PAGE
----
Even more favourite books from Ark Fantastic staff

If you’re still stuck at home, the Ark Fantastic staff brings more stuff for you to read!

We know, we know… A gargantuan amount of those unplayed games you have in your library won’t play themselves, and we won’t even mention all those movies and TV shows you might have in your watchlist.

But, come on! It’s a perfect time to read more books! Following our first part of our favourite books, we have asked the rest of our staff to give their say. And all of a sudden, you have more awesome books to read! So without further ado, read on!

Zlatko Drusko

Zlatko, our Ark Fantastic concept artist is a veteran of illustration and comics, known for his work on various children’s maps including World Map, Animal Map, and many others. He has recently turned his attention to the digital medium after a successful Kickstarter campaign for Werewolf playing cards for which he is the main artist, but he is probably most known for his work on possibly the most famous Croatian cartoon, Leteći Medvjedići (The Little Flying Bears). Zlatko’s favourite books after the break!

Power of Silence (Carlos Castaneda)

Carlos Castaneda went to Mexico, or so the legend goes and found a shaman who explained everything to him. These books were very influential in the hippie era due to obvious reasons.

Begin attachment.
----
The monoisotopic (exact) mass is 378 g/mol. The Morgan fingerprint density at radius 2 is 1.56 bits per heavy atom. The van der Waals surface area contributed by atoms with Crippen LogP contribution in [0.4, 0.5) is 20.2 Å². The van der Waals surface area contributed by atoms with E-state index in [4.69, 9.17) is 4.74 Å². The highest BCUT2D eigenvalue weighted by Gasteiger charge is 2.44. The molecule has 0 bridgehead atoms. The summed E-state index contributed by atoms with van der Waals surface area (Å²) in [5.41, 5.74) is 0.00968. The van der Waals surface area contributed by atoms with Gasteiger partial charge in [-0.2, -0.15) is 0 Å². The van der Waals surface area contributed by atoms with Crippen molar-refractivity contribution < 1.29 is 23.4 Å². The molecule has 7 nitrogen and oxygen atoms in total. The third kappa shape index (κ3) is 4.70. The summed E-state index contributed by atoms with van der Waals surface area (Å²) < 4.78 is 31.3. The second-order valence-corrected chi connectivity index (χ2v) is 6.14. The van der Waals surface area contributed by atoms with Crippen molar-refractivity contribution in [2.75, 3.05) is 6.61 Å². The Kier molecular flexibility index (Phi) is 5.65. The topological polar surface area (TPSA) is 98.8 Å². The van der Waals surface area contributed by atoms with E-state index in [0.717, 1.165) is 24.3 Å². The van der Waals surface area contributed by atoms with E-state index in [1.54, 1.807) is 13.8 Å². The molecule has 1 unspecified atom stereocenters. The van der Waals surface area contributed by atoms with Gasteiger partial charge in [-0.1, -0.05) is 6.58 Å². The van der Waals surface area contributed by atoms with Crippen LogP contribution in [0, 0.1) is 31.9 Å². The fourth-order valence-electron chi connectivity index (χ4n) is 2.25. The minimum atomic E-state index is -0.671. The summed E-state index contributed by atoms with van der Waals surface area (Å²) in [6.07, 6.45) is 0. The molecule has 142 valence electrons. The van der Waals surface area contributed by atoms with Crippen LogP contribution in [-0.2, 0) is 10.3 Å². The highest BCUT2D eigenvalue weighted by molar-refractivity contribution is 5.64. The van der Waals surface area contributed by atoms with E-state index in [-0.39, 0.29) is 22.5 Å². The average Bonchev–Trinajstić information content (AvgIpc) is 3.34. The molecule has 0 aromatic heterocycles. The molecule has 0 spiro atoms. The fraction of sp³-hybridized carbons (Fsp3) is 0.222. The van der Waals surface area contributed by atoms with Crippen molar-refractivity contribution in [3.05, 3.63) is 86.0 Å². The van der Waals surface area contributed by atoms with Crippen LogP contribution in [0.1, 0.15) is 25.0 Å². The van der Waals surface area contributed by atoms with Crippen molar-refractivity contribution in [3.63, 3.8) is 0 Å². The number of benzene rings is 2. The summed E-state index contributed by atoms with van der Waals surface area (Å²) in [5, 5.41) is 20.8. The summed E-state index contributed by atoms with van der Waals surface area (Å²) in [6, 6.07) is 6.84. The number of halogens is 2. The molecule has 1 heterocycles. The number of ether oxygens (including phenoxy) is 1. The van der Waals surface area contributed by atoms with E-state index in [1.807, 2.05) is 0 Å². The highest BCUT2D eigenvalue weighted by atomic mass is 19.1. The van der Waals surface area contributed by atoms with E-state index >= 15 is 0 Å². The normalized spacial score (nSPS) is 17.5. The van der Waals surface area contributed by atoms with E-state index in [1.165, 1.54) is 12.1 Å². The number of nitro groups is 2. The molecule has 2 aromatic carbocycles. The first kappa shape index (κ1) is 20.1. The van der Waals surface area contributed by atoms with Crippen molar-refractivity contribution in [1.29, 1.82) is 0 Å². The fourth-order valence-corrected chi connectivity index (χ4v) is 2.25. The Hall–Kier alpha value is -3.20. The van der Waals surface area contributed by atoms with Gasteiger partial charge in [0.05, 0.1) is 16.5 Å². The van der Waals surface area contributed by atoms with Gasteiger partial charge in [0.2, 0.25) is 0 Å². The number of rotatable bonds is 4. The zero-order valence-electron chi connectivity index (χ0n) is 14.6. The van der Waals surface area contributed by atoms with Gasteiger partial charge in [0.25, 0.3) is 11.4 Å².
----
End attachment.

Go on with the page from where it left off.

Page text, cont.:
Get it on Amazon

The teachings of Don Juan (Carlos Castaneda)

Another book by Castaneda, on how he met the shaman in the Indian community that was closed to the outside world. American students later searched far and wide for this community but never found it.

Get it on Amazon

Active side of infinity (Carlos Castaneda)

Yet another book by Castaneda. A kind of “best of” of his teachings… A good starter for the whole crazy trip.

Get it on Amazon

Ivana Radic

Ivana, our 2D animator, has worked on a variety of award-winning animations including those for the documentary Chris the Swiss which debuted on Cannes 2018. Her own animated short “Misplaced Memories” was featured on Animafest Zagreb in June 2019. Look at what are Ivana’s favourite books you may want to read! (Actually these are her second favourites, as her actual top 3 was already mentioned by others – 1984, Dune, Brave New World).

Blindness (Jose Saramago)

I was always very interested in literature that imagines post-apocalyptic/ dystopian futures because of human psychology and the lines between socially constructed and „natural“ behaviours that question morality. This book vividly describes all the gore and chaos that happens when people are threaten with the unknown to the point of panic, and how fragile social norms and morality truly are.

Get it on Amazon

Let the right one in (John Ajvide Lindqvist)

As a fan of Scandinavian film and literature, I consider this book to be a great example of how vampires don’t have to be romanticised in a sexual or overly melodramatic way to still have a mysterious and exciting appeal.

Get it on Amazon

Notes of a dirty old man (Charles Bukowski)

There was a period in my life when I only read Bukowski and Welsh (in my drunken punk “too cool for school” days) but they had big impact on my work and the way I accept/express freedom of thought today, so they should be mentioned. They write about the worst and the best things in life in a very unapologetic and raw way that gave me a whole new understanding of beauty and ugliness, life, and romance.